Dec 6, 2018 | By Cameron
3D printing gets faster, cheaper, and more precise every day thanks to investigative studies and experimentation conducted by dedicated researchers like those at Da-Yeh University in central Taiwan; in a joint effort with Plastics Industry Development Center (PIDC), they developed a way of incorporating the ambient environment of the area around the 3D printer into the g-code generated when a 3D model is virtually sliced for 3D printing.
A hot glue gun is often used as a way to describe 3D printing to the uninitiated because it’s at a scale and speed that’s easy to visualize: a solid stick of glue is melted into a liquid that then cools and rapidly solidifies, and therefore layers of molten glue can be built up on top of each other to form a crude 3D shape. That analogy works fine for introducing someone to the technology, but it can invoke imagery of a slow-moving, sloppy apparatus that makes low-quality objects. It doesn’t convey the delicate balance of the many dynamic parameters such as extrusion multipliers, temperature, print speed, and active cooling that enables 3D printers to move rapidly and accurately.
For 3D printers to produce the high-resolution objects they’re capable of, all of those factors and more have to be precisely set in the slice parameters. If the hotend temperature is too low, extrusion will be poor and layers won’t bond well. If the extrusion multiplier is too high, walls won’t be uniform and surface quality will take a hit. The list goes on. In an effort to take some of the guesswork out of setting all those parameters, Chen Yuwen, dean of Da-Yeh’s College of Engineering, designed a system that uses sensors to measure the ambient temperature and humidity levels of the space near the 3D printer. That information is fed into the slicing software which then adjusts print settings to achieve optimal print speed and quality.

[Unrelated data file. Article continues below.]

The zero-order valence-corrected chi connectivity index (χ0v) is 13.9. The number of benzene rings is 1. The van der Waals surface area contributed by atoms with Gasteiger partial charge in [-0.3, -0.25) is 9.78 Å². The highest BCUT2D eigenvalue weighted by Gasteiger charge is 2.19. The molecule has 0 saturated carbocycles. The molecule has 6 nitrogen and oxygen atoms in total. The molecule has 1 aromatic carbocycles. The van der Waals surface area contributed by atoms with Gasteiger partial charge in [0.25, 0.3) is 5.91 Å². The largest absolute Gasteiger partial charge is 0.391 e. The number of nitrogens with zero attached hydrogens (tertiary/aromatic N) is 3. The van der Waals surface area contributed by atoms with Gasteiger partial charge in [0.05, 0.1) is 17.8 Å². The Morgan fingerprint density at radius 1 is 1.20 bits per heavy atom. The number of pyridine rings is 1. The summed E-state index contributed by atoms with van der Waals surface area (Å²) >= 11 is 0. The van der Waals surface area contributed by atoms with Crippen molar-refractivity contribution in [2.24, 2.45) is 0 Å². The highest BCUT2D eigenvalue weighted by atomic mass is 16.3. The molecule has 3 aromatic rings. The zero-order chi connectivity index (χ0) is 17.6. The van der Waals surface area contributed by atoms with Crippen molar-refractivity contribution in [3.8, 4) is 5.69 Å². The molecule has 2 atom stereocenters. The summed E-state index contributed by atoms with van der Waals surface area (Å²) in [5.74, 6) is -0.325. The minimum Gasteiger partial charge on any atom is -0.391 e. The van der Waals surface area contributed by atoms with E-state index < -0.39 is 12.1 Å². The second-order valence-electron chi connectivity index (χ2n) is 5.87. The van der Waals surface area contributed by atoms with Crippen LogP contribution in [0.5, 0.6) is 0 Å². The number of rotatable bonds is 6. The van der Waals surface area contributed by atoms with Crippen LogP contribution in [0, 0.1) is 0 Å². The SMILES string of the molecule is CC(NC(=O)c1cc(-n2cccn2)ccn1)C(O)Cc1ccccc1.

So if the room is particularly cold, the g-code would instruct the 3D printer to raise the bed temperature a bit and perhaps decrease active cooling. Determining how fast a part can be 3D printed at a given quality setting is often difficult and can require a lot of trial and error. By telling the 3D printer to factor in the ambient environment automatically, users are relieved of some of the more tedious parameter setting.
The research team is now working to make the parameter adjustments in real time to accommodate 3D prints that take a long time and may experience ambient environment changes mid-print. Printing architectural components will need systems like this to ensure mechanical properties meet safety standards, so expect to see more of this in the future.
Posted in 3D Printing Technology
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